Scott McNealy laid an aggressive dose of Silicon Valley thinking on bankers attending the Payments '99 conference Monday.

First asking his audience not to "shoot the messenger," the chairman and chief executive officer of Sun Microsystems Inc. outlined business approaches and methods of computing that are radically futuristic, at best, for most financial institutions.

He questioned some of the deals banks have struck with large Internet gateways, advocating that banks themselves play the sought-after roles of portals.

In an interview on the first day of Payments '99, the annual conference sponsored by the National Automated Clearing House Association, Mr. McNealy also recommended that banks get rid of all personal computers, throw out office-oriented software applications like electronic mail and calendaring, never again upgrade their mainframes, and outsource as much as possible.

He even challenged the very foundations of banking, saying in his speech, "Your primary business is being a portal, not being a provider of financial services."

The way to play at that game is to create a Web site that people never want to leave, he said. People leave because they want to chat, get e-mail, check up on their sports teams, and otherwise entertain themselves.

"So put those capabilities on your portal," he urged. "It's not expensive and it's not difficult."

Mr. McNealy derided the increasingly prevalent view of Internet banking as an "alternate channel," along with telephones, automated teller machines, and personal computers.

"As long as you think the new way is alternative, it's not going to work," he said.

Bankers should strive to offer secure, customized services over the Web that can be accessible from any device located anywhere, he added. "There is no reason in the world why there shouldn't be 'My Bank,'" just as there is My Yahoo. "Banks have the credibility, integrity, and brand to be a portal."

Using his own corporate identification card to demonstrate the capabilities of smart cards programmed with his company's Java language, Mr. McNealy securely downloaded electronic mail to a laptop. He noted he could have downloaded it to a television, cell phone, or other device.

Such cards, which banks might give away, would be customers' key to information stored on any back-end banking system, via any number of devices or appliances. All the data could be sent to a personalized Web page that customers could create.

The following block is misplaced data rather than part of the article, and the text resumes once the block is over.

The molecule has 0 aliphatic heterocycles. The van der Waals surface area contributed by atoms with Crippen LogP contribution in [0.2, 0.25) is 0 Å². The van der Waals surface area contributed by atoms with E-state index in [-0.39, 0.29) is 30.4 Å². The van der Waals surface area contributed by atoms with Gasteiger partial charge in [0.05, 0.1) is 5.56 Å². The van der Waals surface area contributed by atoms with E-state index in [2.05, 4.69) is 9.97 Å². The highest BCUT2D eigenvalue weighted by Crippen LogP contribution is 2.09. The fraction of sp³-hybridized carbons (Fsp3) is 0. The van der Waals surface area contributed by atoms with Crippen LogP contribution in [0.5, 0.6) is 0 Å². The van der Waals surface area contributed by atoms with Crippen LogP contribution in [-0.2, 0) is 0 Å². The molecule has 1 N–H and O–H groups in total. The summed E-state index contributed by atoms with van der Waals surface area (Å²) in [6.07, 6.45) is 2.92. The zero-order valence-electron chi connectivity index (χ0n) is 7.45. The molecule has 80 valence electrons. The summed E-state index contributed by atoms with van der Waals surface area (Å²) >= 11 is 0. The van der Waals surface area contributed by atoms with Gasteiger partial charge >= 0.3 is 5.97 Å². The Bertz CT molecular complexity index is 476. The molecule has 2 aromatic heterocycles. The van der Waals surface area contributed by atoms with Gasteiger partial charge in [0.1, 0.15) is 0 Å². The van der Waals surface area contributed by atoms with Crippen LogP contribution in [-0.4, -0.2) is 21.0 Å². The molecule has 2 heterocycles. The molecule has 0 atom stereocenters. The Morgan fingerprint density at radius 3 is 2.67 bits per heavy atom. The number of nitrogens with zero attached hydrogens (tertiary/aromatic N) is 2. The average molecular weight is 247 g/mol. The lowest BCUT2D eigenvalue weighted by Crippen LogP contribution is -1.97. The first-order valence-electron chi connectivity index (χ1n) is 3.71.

Through Sun's alliance with America Online Inc., which recently acquired Netscape Communications Corp., banks could round out their offerings with Internet-based services such as e-mail, news, and electronic commerce.

"Give users reasons never to leave your site all day," Mr. McNealy said.

He said he does not pretend to have all of the answers for banks. Referring to PCs as "hairballs" and "activity devices," he gave little practical advice for getting rid of them.

"That's not my problem-we don't have those problems," he said.

Sun employees that want PCs have to buy their own, Mr. McNealy said. The company uses thin-client software, mostly Java-enabled browsers, and Sun workstations on its desktops.

Sun also has gotten out of mainframe operations. Faced with a $4 million bill to upgrade its three mainframes for year-2000, Mr. McNealy made the decision to jump to a Starfire server. In a quarter when 26% of Sun's business was conducted in the last 10 days, the company used up only 10% to 15% of the Starfire's power, and only 40% at the peak of business.

"Who needs a mainframe? We did it all on one Starfire, and never broke a sweat."

Mainframes are good for keeping everything going, Mr. McNealy said, but they're not worth investing in upgrades.

Now Sun is looking to get rid of its internal electronic mail software by outsourcing it. It has a bid out to major service providers to run Sun's e-mail.